New Study Suggests Exercise Does Help To Curb Depression
It is something many people swear by: exercise as a way to relieve depression. Now, a new study is backing this theory up.
According to new research published today in the JAMA Psychiatry journal, a comprehensive analysis of data is suggesting that exercise is a great way to help curb depression. The researchers have used an enormous amount of data to come to this conclusion, according to Mind Body Green. In fact, “one measure of physical activity was based on 377,000 people’s self-reported documentation of their physical activity; another was based on 91,000 people wearing motion-detecting sensors on their wrists, and the depression measure was based on 143,000 people with and without the illness.”
According to the study, it appears that the more exercise one does, the better protection they have against developing depression. However, this doesn’t appear to work the other way around. So, effectively, by having depression, it did not lead to a decrease in exercise.
Karmel Choi, Ph.D., who is the report’s lead author as well as a postdoctoral fellow in the Psychiatric and Neurodevelopmental Genetics Unit at the Massachusetts General Hospital Center for Genomic Medicine, released the following statement on the study and the effects of exercise and depression.
“Any activity appears to be better than none; our rough calculations suggest that replacing sitting with 15 minutes of a heart-pumping activity like running, or with an hour of moderately vigorous activity, is enough to produce the average increase in accelerometer data that was linked to lower depression risk.”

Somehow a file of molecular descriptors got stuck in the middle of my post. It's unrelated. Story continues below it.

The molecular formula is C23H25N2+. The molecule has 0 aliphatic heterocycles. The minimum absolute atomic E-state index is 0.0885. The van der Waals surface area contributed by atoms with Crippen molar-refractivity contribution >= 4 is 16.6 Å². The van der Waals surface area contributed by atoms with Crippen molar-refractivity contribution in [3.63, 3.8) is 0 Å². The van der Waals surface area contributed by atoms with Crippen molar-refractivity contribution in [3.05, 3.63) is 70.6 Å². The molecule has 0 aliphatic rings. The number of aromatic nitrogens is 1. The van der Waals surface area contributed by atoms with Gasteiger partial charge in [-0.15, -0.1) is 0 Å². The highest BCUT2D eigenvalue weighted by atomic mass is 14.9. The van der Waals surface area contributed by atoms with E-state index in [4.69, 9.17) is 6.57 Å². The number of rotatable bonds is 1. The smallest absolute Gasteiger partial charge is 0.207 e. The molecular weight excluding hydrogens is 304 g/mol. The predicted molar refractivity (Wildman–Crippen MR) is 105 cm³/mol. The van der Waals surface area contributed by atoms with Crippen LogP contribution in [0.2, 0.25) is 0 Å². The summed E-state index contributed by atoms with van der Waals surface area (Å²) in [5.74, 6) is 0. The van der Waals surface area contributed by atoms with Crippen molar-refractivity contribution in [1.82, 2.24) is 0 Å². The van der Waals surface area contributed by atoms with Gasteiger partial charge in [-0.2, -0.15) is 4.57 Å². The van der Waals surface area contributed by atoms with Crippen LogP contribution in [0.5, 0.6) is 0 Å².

While Choi believes the study is significant in terms of creating a link between exercise and the risk of developing depression, it doesn’t mean that this is a cure-all regarding depression. She also admits that while exercise does appear to curb depression rates in susceptible individuals, it will still be a challenge implementing exercise for those who are not inclined — or are unable — to take up this type of habit.
“Of course, it’s one thing to know that physical activity could be beneficial for preventing depression; it’s another to actually get people to be physically active. More work needs to be done to figure out how best to tailor recommendations to different kinds of people with different risk profiles. We currently are looking at whether and how much physical activity can benefit different at-risk groups, such as people who are genetically vulnerable to depression or those going through stressful situations and hope to develop a better understanding of physical activity to promote resilience to depression.”
However, for those that are inclined and do feel like exercise may benefit them, it is certainly a great strategy. However, it is always important to find the type of exercise that suits the individual in an effort to help alleviate additional stresses that may be associated with exercise, such as those people who also suffer from social anxieties.
As always, people are advised to contact their health professionals regarding a complete plan regarding depression.
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